Collecting Urine

A Urine Sample??? How I am I going to get that?

This is a common question asked by our clients when we request a urine sample from their pet.

Why do we want a urine sample?

A urine sample can help us diagnose bladder infection, diabetes, bladder stones and kidney disease.

Collecting a urine sample from a dog:

Try to collect the urine when you know that your dog has to urinate (first thing in the morning or after you come home from work).

Use a clean, plastic container.

For females and males that squat down to urinate, a shallow container works well.  Keeping your dog on a leash will prevent her from walking away from you. When the dog squats, place the container under her and viola! By George, I think you’ve got it!

Boy Dogs

You can aim for this sample, just don’t get wet. When your boy lifts his leg, place your collection container in the urine stream. Some creative people use an old soup ladle or a cup attached to a wire coat hanger.

Collecting a Urine Sample from a Cat

This can be tricky. You can obtain nonabsorbent litter from us, called Nosorb, that can be placed in an empty litter pan. When kitty urinates in the Nosorb, just pour the urine (Nosorb and all) in the container and return it to us. In multiple cat households, it will be necessary to isolate the one cat to a separate room in order to collect the sample from the right cat.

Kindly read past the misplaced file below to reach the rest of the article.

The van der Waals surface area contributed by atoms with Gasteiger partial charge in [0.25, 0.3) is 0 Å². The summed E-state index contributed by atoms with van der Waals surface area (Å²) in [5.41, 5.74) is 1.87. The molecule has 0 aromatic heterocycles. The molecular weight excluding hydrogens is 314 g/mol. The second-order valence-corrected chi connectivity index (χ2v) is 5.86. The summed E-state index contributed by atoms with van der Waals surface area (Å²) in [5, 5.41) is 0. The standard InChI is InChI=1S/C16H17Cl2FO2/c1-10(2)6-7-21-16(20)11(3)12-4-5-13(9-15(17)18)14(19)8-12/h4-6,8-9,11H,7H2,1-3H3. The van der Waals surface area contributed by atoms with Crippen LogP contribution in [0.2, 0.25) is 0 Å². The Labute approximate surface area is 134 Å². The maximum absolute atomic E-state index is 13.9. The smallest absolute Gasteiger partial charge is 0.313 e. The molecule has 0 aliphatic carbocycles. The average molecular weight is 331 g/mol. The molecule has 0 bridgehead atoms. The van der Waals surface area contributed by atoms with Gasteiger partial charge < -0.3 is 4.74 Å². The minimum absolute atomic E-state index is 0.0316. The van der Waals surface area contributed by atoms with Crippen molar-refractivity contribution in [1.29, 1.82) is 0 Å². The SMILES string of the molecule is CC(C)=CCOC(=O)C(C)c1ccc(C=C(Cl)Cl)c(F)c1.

Some cat owners are also able to collect urine as their cat is urinating in the litter box, by placing a shallow container under kitty’s rear end.

Urine Do’s and Don’ts

Do drop off a fresh urine sample when possible. If you can’t get to the hospital right away, urine can be stored in the refrigerator for as long as 6 hours. Don’t confuse the urine with a nice glass of lemonade!

What if I can’t get the sample at home?

All is not lost! We can obtain a urine sample from most cats by cystocentesis (inserting a small needle through the abdominal wall and into the bladder with no discomfort or side effects) if the bladder is full.

For dogs, please do not let Fido urinate out in the grass before coming into the hospital. You can leave her in the car and most of the time, our assistants can collect a sample for you.